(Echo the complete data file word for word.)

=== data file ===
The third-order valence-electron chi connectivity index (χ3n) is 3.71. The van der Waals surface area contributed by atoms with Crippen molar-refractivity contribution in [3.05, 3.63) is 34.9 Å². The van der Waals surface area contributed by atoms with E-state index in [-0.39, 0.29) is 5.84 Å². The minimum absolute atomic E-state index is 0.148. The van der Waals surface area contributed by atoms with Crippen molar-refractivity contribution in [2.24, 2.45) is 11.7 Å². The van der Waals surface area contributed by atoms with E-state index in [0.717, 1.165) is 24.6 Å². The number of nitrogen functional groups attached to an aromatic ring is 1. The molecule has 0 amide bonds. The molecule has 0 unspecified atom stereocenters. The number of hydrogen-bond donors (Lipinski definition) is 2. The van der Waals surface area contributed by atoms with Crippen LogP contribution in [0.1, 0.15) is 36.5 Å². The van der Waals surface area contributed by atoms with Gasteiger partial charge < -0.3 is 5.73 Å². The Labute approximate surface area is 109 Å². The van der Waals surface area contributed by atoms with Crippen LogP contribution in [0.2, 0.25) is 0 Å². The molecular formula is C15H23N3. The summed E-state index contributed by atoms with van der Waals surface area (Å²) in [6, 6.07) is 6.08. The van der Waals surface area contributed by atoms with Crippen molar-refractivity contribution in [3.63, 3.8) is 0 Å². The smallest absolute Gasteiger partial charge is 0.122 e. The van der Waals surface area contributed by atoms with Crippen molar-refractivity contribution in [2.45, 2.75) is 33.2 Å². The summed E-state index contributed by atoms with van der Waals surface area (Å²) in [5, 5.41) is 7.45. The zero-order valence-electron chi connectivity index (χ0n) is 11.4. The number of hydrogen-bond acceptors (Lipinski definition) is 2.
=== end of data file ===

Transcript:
The third-order valence-electron chi connectivity index (χ3n) is 3.71. The van der Waals surface area contributed by atoms with Crippen molar-refractivity contribution in [3.05, 3.63) is 34.9 Å². The van der Waals surface area contributed by atoms with E-state index in [-0.39, 0.29) is 5.84 Å². The minimum absolute atomic E-state index is 0.148. The van der Waals surface area contributed by atoms with Crippen molar-refractivity contribution in [2.24, 2.45) is 11.7 Å². The van der Waals surface area contributed by atoms with E-state index in [0.717, 1.165) is 24.6 Å². The number of nitrogen functional groups attached to an aromatic ring is 1. The molecule has 0 amide bonds. The molecule has 0 unspecified atom stereocenters. The number of hydrogen-bond donors (Lipinski definition) is 2. The van der Waals surface area contributed by atoms with Crippen LogP contribution in [0.1, 0.15) is 36.5 Å². The van der Waals surface area contributed by atoms with Gasteiger partial charge < -0.3 is 5.73 Å². The Labute approximate surface area is 109 Å². The van der Waals surface area contributed by atoms with Crippen LogP contribution in [0.2, 0.25) is 0 Å². The molecular formula is C15H23N3. The summed E-state index contributed by atoms with van der Waals surface area (Å²) in [6, 6.07) is 6.08. The van der Waals surface area contributed by atoms with Crippen molar-refractivity contribution in [3.63, 3.8) is 0 Å². The smallest absolute Gasteiger partial charge is 0.122 e. The van der Waals surface area contributed by atoms with Crippen molar-refractivity contribution in [2.45, 2.75) is 33.2 Å². The summed E-state index contributed by atoms with van der Waals surface area (Å²) in [5, 5.41) is 7.45. The zero-order valence-electron chi connectivity index (χ0n) is 11.4. The number of hydrogen-bond acceptors (Lipinski definition) is 2.